One missense sequence variant (c.200 G>A; Arg67Gln, CGA>CAA) was observed in a heterozygous patient with macular malfunction; both parents and the only sibling, all unaffected by history, were deceased and thus segregation analysis of this mutation was not possible. An iso-coding sequence variant (c.177 G>A; Arg59Arg, AGG>AGA) was found in a heterozygous isolate patient with RP. Two other patients, one with isolate RP and the other with clumped pigmentary retinal degeneration, were heterozygotes for an intron change in the 3' UTR region of exon 4 (c.*7 A>T) respectively. None of these three changes create or destroy splice donor or acceptor sites based on splice-site prediction software (NN SPLICE, version 0.9) available at Berkeley Drosophila Genome Project [21]. No second change in the phosducin gene was found in any patient.

A polymorphism in the 5' UTR was also identified (c.-9 G>A). The minor allele frequency (the "A" allele) was 14.9% based on an analysis of 820 individuals (1640 chromosomes) in whom this polymorphism could be reliably determined.


In this study, mutation screening of 853 patients with RP or an allied retinal disease failed to reveal mutations that convincingly account for any photoreceptor disease. Only three rare sequence variations and a common polymorphism were identified. Among the three rare variants, only one (Arg67Gln) is expected to alter the wild-type amino acid sequence. We were unable to determine whether or not this change was pathogenic. It was found heterozygously in an isolate patient with macular malfunction, and no family members were available for a segregation analysis. While Arg67 is a highly conserved residue among the mammalian phosducins ranging from mouse to man, so are 88-91% of the residues in this protein, so it is not possible to estimate, based on sequence conservation, how important Arg67 is for phosducin's function. The residue corresponding to position 67 in phosducin is not Arg in the human phosducin-like protein PhLP [22].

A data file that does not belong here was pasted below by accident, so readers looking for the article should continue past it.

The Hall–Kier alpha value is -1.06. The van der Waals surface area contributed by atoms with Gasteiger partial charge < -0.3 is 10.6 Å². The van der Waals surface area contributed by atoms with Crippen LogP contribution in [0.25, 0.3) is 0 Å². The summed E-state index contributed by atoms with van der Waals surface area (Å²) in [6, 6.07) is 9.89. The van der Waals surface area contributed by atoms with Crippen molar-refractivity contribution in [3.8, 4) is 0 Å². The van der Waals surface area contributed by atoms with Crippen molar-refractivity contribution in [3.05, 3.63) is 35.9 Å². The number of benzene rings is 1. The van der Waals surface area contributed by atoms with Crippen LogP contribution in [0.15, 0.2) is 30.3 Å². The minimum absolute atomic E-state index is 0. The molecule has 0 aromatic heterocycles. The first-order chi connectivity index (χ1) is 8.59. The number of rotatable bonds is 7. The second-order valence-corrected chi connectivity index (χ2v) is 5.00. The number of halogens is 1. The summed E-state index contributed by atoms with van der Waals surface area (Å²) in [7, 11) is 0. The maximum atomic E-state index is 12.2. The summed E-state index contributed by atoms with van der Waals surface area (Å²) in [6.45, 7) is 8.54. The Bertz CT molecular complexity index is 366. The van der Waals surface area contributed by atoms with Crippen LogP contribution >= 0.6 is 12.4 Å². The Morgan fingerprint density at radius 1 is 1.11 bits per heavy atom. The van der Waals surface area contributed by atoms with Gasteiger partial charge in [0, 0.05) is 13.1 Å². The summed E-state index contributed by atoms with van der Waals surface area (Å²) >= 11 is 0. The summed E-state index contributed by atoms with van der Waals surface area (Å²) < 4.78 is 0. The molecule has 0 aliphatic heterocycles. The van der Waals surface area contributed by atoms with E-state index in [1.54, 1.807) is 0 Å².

It is possible that pathogenic mutations might exist outside of the coding exons and the flanking intron splice sites, or that large deletions or gene rearrangements involving the coding exons might exist that were not detected among the patients evaluated in this study. Nevertheless, based on the numbers of patients evaluated, one can estimate that, with 90% confidence, pathogenic PDC mutations in the regions of the gene screened occur in fewer than 1.1% of cases of autosomal recessive RP, 1.2% of autosomal dominant RP, 2.4% of cone-rod degeneration, 3.7% of LCA, and 5.6% of cone dysfunction syndrome. Thus, our results suggest that PDC is probably not a major cause of these clinical entities in the population from which the patients are derived.


This work was supported by grants from the Foundation Fighting Blindness (TPD, ELB) and the National Eye Institute (EY08683, EY00169).